APRIL 25, 1950
HYDE PARK, Monday—I have just been told that an interesting book will come out next autumn, called, "The Career Women of America," covering the period from 1776 to 1840. The author is Elizabeth Dexter, and she and her husband have worked closely in the Unitarian Service Committee with the Friends Service Committee doing volunteer work with the refugees in Europe.
This book will tell the story of women in business and in careers in this country and will represent years of research and assembled material from many sources. I am looking forward to reading it because I think those of us who are trying in the modern world to meet the challenge of today are always stimulated by learning how the women in the earlier days of our history met the challenges of their day.
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Saturday was a busy day here. I had a chance to be a little domestic for a few hours and went over china and glass in one of the cottages to make sure that our guests would not run short.
A little after noon 40 Swedish labor leaders appeared for luncheon. They had spent three weeks travelling around this country studying the various industries here which they represent in Sweden. They had visited the house, the library and my husband's grave but went back again after lunch before motoring to Idlewild where they boarded their plane for home.
A very bright and able young woman, who represented the magazine in Sweden that sponsored this trip, acted as interpreter since there were only two or three among the group who knew any English. I tried French and German without much success, so thereafter devoted myself to seeing that they all had plenty to eat.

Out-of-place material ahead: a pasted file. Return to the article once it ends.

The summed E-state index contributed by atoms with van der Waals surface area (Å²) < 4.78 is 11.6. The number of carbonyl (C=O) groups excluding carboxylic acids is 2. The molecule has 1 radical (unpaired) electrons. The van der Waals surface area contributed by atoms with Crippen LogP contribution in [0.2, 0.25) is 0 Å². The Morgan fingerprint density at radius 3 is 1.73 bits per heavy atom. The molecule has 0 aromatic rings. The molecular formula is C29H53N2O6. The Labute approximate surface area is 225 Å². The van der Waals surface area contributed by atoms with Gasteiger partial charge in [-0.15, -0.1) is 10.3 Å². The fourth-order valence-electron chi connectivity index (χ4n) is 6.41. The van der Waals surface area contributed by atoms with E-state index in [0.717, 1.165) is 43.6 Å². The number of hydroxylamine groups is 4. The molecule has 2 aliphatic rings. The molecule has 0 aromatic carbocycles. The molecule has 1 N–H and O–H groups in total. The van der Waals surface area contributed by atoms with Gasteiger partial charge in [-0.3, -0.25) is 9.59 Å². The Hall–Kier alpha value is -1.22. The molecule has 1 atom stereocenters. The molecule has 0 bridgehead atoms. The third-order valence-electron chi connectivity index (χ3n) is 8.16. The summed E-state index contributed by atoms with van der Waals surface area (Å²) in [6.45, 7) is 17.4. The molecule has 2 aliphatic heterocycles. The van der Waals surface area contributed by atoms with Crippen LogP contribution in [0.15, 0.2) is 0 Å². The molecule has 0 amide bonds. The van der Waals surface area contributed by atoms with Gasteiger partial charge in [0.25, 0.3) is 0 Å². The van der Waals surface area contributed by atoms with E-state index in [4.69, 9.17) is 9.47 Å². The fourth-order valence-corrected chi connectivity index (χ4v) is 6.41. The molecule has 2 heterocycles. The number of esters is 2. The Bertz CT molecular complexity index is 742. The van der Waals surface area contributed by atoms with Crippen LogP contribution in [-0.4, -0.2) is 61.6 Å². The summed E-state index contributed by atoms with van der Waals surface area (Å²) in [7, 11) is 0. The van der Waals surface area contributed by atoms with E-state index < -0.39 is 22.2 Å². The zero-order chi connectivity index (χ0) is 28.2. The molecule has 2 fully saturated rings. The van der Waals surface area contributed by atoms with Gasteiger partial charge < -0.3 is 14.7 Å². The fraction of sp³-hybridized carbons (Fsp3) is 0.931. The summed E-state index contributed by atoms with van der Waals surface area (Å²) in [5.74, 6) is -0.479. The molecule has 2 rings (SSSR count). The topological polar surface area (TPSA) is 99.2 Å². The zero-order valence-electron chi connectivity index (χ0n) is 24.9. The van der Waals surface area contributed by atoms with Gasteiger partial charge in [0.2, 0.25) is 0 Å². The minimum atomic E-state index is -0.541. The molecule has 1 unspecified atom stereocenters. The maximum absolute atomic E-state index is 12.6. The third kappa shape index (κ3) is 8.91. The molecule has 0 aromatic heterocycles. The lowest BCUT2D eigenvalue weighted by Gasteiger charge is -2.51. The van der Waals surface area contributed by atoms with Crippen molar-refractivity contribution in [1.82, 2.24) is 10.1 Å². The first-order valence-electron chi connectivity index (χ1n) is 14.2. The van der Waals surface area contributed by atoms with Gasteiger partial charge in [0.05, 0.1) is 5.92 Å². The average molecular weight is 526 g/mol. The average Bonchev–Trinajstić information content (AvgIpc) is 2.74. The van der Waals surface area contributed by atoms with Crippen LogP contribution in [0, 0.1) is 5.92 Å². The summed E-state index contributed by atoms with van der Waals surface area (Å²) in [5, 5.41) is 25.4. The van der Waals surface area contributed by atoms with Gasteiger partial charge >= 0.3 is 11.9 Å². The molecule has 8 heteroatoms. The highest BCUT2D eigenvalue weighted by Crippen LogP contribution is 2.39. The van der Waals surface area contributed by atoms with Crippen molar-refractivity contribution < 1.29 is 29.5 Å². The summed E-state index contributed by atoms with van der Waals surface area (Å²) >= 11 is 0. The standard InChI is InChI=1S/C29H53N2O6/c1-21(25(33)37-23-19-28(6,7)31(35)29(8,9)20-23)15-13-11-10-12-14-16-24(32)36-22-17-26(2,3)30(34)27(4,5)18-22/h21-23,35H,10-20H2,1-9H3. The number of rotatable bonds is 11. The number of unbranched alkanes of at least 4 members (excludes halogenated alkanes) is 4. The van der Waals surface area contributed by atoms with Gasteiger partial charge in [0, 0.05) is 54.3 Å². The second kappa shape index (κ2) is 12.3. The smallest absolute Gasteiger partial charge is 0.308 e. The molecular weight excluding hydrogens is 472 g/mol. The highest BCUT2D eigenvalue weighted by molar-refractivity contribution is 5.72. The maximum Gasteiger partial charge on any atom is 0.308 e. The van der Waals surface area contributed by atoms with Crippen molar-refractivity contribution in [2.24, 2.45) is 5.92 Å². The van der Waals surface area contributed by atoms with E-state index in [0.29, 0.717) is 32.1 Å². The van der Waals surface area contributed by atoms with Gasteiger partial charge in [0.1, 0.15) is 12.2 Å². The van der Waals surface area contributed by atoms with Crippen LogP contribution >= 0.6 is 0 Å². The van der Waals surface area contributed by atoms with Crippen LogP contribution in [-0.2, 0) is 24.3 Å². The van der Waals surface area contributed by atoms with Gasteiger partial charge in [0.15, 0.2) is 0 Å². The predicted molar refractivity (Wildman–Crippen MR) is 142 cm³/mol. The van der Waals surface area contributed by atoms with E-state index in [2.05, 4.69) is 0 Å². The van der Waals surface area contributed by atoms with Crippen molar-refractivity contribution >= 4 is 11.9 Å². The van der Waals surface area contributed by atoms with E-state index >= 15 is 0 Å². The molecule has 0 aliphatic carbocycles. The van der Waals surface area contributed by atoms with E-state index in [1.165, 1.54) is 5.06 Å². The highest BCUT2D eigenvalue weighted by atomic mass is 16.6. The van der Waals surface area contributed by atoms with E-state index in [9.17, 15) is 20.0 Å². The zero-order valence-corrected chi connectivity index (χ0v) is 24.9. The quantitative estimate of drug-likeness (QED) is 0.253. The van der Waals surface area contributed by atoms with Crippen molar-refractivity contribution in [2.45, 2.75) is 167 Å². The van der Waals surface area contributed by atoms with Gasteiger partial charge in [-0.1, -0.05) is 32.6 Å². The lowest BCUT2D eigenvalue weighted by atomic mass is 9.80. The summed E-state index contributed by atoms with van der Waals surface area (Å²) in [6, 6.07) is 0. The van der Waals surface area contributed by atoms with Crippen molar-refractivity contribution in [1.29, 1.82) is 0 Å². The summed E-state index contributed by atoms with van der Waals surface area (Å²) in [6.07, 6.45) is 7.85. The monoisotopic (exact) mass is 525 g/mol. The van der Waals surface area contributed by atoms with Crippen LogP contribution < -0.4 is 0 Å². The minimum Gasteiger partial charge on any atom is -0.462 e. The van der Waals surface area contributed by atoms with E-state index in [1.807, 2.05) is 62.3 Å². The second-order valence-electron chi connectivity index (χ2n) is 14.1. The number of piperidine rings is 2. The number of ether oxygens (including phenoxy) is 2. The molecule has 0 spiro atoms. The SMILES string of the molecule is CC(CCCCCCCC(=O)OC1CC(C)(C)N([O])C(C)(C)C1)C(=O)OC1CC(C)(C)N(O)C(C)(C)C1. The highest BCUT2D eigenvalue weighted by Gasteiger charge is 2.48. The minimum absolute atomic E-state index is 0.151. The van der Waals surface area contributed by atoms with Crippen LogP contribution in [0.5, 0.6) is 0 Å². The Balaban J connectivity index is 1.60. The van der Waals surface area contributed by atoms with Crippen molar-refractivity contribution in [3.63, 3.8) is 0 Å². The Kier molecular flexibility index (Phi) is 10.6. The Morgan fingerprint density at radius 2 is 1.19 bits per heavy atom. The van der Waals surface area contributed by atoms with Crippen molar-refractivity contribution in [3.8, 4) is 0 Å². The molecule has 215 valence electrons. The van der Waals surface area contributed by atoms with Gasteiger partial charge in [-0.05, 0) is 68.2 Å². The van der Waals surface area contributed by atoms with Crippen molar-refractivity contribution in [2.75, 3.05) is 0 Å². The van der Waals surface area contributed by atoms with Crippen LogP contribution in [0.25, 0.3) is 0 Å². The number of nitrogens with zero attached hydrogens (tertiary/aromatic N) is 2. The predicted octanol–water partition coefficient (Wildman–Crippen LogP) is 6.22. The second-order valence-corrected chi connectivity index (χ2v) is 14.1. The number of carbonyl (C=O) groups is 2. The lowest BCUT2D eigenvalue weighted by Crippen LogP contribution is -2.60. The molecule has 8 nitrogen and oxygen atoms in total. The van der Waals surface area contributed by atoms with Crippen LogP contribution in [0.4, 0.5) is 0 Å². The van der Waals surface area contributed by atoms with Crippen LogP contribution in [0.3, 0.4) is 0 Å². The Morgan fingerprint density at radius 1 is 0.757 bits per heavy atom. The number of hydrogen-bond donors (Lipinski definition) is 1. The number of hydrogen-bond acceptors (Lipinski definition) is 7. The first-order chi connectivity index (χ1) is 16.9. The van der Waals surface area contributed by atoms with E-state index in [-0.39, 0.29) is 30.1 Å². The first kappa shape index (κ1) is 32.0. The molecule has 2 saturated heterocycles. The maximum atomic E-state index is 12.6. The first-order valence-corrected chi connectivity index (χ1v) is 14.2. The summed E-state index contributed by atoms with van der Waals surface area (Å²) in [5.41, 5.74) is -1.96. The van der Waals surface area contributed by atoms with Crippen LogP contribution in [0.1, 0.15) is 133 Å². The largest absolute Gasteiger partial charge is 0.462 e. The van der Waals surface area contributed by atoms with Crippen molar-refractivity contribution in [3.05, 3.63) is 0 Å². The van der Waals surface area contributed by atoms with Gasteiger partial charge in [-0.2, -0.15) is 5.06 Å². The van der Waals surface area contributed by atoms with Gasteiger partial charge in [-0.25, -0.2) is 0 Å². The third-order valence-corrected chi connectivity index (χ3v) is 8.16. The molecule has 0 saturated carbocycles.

I hope they felt the spirit of friendliness in our welcome even though when as many as that come to my small cottage and we have to be indoors and cannot wander to the lawn, it is somewhat crowded. They presented me with a standard and a small Swedish flag in memory of their visit, and this I will give to the library so that future visitors will be able to see it.
They apparently enjoyed their contacts with our labor leaders and said that they had had an especially interesting time with Walter Reuther. They were overwhelmed by the kindness and hospitality shown them everywhere.
I wanted to ask them a great many things but when everything has to be translated that is difficult. Nevertheless, during the few days I hope to spend in Sweden in June perhaps I can find some of the answers for myself. I have a feeling their cooperatives are more advanced than ours and I want to learn about housing both in their cities and rural areas.
After they had left I went over to the library to meet some foreign students from Columbia University and New York University who were spending the weekend with families in Wappingers Falls, which is a few miles south of us. These students come from India, South America, the Philippines, Africa and Europe and looked like an interesting group of young people.